Circumcising men who are infected with HIV does not protect their female partners from the deadly virus, researchers have found. The Uganda-based study was stopped early due to “futility,” the researchers wrote in a study published in The Lancet, when it became clear that the women were not benefiting. The outcome was disappointing because circumcision has been shown to drastically reduce infection rates in men. But the researchers said that wide-scale circumcision is so effective in protecting men that [it] will still likely benefit women indirectly by reducing circulation of the virus in general [Reuters].
In 2007, the World Health Organization concluded that circumcising males reduced female-to-male transmission of the HIV virus by about 60 percent. The foreskin of the penis, which is removed during circumcision, is rich in cells that are particularly easy for the virus to infect. The theory is that removing this source of vulnerable cells makes infection more difficult [Reuters].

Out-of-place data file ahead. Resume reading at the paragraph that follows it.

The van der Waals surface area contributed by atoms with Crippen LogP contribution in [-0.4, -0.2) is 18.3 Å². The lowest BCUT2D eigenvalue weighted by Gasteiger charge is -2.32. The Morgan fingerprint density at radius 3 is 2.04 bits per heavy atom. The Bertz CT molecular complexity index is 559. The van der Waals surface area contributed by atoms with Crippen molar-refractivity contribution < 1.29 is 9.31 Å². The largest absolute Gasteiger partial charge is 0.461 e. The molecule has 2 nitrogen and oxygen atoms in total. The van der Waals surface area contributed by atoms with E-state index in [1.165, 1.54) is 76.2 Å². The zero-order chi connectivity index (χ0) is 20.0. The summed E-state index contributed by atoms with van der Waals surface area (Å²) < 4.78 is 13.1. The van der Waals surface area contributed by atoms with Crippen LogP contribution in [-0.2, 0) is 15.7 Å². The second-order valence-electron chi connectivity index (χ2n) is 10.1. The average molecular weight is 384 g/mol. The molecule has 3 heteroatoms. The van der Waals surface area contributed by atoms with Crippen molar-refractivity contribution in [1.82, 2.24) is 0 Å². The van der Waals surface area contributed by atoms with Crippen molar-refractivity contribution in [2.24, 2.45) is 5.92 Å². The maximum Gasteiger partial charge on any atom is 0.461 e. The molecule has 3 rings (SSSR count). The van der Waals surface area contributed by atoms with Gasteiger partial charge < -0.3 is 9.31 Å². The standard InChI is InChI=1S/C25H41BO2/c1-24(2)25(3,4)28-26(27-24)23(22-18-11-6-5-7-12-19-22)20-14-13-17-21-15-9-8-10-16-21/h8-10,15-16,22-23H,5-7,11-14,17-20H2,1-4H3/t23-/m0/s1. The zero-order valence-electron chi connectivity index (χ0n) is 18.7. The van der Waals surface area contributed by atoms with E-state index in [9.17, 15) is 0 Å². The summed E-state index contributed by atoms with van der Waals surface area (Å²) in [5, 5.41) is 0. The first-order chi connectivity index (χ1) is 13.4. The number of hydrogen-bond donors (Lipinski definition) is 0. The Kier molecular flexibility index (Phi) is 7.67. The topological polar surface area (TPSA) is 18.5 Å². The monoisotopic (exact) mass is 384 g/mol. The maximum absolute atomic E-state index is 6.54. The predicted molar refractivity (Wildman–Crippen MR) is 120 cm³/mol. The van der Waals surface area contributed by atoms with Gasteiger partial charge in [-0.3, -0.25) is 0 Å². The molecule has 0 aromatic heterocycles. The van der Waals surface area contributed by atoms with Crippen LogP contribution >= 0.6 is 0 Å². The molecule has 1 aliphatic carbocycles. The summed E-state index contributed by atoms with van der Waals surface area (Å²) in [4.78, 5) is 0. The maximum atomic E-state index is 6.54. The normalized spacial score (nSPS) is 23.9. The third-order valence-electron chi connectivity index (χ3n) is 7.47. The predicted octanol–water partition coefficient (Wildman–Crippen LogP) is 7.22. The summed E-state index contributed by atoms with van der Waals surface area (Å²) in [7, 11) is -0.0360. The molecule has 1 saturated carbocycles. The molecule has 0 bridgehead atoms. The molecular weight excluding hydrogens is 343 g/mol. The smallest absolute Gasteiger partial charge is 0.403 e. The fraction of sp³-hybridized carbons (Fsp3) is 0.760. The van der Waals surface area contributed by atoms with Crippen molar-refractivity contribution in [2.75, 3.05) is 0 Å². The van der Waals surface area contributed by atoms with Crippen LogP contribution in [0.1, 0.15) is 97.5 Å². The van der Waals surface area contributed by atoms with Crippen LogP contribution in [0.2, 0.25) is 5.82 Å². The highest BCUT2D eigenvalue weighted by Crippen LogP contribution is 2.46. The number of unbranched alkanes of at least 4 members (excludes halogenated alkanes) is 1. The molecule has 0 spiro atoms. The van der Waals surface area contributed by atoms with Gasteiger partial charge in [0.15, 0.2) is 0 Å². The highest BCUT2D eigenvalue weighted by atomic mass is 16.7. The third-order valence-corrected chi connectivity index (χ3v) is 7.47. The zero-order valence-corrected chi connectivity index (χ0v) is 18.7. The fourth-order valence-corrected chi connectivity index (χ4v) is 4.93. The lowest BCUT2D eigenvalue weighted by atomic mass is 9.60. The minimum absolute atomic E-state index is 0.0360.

While the new research showed that the circumcised men in the study did not protect their female partners from contracting the virus, experts say HIV-positive men should still be offered circumcision, but also warned to use condoms. The US researchers … say not offering the procedure to men with HIV would stigmatise them. Other experts say it could become a “sign” of whether a man was HIV positive or not [BBC News].
Circumcision has become an important tactic in the fight against HIV and AIDS in sub-Saharan Africa, because the quick procedure can have such drastic benefits for men. Some other African nations are championing the procedure and bringing it to thousands. But in South Africa, the powerhouse country at the heart of the epidemic, the government has been notably silent, despite the withering international criticism the country has endured for its previous foot-dragging in fighting and treating AIDS [The New York Times]. The South African government doesn’t offer circumcision at its public hospitals, as the neighboring Botswana does, nor does it educate the public about the benefits of the procedure.
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